After a lengthy investigation, the UK Competition and Markets Authority (CMA) has blocked Microsoft’s proposed $69 million acquisition of Activision Blizzard. The decision was released on 26 April 2023, with the CMA expressing concerns about the potential impact on cloud gaming services rather than market dominance through franchise ownership. The CMA stated that the merger could harm current and future gamers by stifling competition in the growing and dynamic cloud gaming market. It found that the merger would make Microsoft an even stronger incumbent in this market, leading to limited competition, which could ultimately harm consumers by increasing prices and reducing quality, innovation and choice over time.

Exclusivity of Games Not a Priority, Says Microsoft

While owning Activision Blizzard’s extensive games library could contribute to Microsoft’s potential dominance in cloud gaming, the CMA revealed that it was not specifically concerned about this eventuality. Throughout the investigation process, Microsoft made it clear that exclusivity of games was not a priority, having signed multiple 10-year deals for Call of Duty to ensure that there were few incentives to make popular franchises exclusive to Xbox consoles. The CMA acknowledged this and stated that making Call of Duty exclusive to Xbox would result in significant financial losses for Microsoft.

Microsoft’s Innovation in Cloud Gaming Called Out

The CMA’s final report highlighted Microsoft’s innovation in cloud gaming as a significant factor in its decision to block the acquisition. The report noted that Microsoft’s strong position in the current market and established advantage over rivals such as Sony and Nintendo, combined with its acquisition of Activision Blizzard’s assets, could lead to a disparity in the future. The CMA was concerned that making Activision’s titles exclusive to Microsoft’s cloud gaming service would harm competition, particularly as Microsoft already holds a strong position in this market by virtue of its ownership of Windows, its cloud infrastructure, and its existing catalogue of first-party titles.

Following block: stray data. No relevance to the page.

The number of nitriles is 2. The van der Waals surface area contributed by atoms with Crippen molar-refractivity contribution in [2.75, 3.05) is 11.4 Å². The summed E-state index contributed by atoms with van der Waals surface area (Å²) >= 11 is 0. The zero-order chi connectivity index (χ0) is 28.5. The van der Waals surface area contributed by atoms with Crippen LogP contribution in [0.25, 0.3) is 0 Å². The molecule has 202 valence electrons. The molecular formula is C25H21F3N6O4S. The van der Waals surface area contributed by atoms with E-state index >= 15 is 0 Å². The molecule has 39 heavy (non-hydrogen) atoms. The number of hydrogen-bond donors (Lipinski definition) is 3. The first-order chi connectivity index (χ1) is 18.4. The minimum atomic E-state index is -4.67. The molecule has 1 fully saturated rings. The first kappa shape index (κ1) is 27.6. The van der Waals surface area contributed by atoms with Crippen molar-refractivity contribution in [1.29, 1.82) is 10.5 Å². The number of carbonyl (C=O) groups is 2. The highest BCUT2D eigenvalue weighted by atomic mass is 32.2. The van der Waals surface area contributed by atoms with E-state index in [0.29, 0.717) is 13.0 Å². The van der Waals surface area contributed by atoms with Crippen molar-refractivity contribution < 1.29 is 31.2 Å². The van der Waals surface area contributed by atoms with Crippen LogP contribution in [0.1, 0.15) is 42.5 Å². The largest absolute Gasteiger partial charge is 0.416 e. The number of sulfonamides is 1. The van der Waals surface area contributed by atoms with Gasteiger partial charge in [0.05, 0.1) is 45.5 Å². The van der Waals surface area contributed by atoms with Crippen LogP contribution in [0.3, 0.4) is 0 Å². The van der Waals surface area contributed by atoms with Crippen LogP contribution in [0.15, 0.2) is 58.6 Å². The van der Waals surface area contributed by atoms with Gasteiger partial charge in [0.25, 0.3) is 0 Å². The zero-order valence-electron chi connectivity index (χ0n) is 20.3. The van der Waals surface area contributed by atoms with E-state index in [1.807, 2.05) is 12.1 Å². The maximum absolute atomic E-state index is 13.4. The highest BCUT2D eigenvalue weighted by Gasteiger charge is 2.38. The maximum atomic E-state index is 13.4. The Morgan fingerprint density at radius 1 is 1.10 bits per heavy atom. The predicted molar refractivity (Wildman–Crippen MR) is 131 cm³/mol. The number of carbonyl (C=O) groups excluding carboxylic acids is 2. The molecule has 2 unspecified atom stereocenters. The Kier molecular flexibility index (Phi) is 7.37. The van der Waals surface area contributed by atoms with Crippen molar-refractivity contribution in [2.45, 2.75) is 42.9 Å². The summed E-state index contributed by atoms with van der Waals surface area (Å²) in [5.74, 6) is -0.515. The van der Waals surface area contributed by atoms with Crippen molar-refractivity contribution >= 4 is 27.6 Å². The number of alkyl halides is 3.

Microsoft to Appeal Decision

Microsoft has refuted the CMA’s assessment and has promised to appeal the decision. Brad Smith, Vice Chair and President of Microsoft, stated that the CMA’s decision rejects a pragmatic path to address competition concerns and discourages technology innovation and investment in the United Kingdom. Activision Blizzard’s CEO, Bobby Kotick, also expressed disappointment in the delay caused by the decision. The companies are preparing to address the concerns of the CMA and expect to hear more about appeal proceedings in the coming months. For now, the deal has been definitively blocked, with only a slim avenue for appeal remaining.

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